Dorothea Lange (1895-1965)
Dorothea Lange (1895-1965)

White Angel Bread Line, San Francisco, 1933

Dorothea Lange (1895-1965)
White Angel Bread Line, San Francisco, 1933
gelatin silver print, flush-mounted on Masonite, printed later
image/flush mount: 11 7/8 x 9 7/8 in. (29.9 x 24.9 cm.)
This work was printed by Dorothea Lange.
Private collector, California;
acquired from the above by the present owner, 2006.
Dorothea Lange: Photographs of a Lifetime, Aperture, New York, 1982, p. 45.
Therese Thau Heyman, Sandra S. Phillips and John Szarkowski, Dorothea Lange: American Photographs, San Francisco Museum of Modern Art, 1994, pl. 1.
Karen Tsujimoto, Dorothea Lange, Archive of an Artist, Oakland Museum, 1995, p. 9.
Keith F. Davis, The Photographs of Dorothea Lange, Harry N. Abrams, New York, 1996, cover and p. 21.
Barbara Haskell, The American Century: Art and Culture, 1900-1950, Whitney Museum of American Art, New York, 1999, pl. 483.
Pierre Borhan, Dorothea Lange: The Heart and Mind of a Photographer, Bulfinch, Boston, 2002, p. 71.

Lot Essay

The present lot was printed on Kodak Opal-N matte (smooth lustre) surface paper, which had been introduced to the market in the 1940s. Flush-mounted to Masonite with a white glue (not a mounting tissue), this work is commensurate with the artist’s lifetime practices, including the methods employed for works by Lange, and others, exhibited in the famous 1955 exhibition, The Family of Man, at the Museum of Modern Art, New York.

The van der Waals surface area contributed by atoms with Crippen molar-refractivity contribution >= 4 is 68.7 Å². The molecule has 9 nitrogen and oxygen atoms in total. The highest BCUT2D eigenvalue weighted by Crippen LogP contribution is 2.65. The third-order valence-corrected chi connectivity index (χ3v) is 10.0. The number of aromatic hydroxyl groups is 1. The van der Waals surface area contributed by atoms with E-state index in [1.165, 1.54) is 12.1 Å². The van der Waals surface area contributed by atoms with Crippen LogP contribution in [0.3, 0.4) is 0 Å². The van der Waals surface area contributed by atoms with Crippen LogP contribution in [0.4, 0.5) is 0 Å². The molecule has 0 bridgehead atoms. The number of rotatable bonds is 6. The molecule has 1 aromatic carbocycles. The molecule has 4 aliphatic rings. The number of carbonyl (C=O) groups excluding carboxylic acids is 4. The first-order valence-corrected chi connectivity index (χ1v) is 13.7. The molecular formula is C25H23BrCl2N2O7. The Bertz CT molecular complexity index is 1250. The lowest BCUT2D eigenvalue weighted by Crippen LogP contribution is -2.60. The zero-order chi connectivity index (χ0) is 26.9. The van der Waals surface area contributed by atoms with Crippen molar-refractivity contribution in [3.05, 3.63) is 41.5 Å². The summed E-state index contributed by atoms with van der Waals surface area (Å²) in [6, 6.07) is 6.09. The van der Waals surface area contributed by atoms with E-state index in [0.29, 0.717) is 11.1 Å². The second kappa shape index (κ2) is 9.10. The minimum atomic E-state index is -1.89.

This is Lange’s earliest well-known documentary-style photograph, a moving image that depicts a solitary figure with hands clasped, well-worn hat pulled low on his brow, and turned away from a gathering of poverty-stricken men waiting in a breadline at a San Francisco soup kitchen. This particular soup kitchen was independently run, with no outside funding, by Lois Jordan, a wealthy widow known to locals as the White Angel. Jordan is credited with feeding roughly one million men over a several year period.

Taken during the throes of the Great Depression, Lange’s image and photographic work at the time led to her employment with the Federal Resettlement Administration (RA), which later became the Farm Security Administration (FSA). Under these programs, photographers and writers were brought on board to document the plight of the poor across the country. The Information Division of the FSA, under the direction of Roy Stryker, adopted a goal of 'introducing America to Americans.'

Prints of this image reside in the permanent collections of the San Francisco Museum of Modern Art, the Museum of Modern Art, New York, and The Oakland Museum of California, among others.

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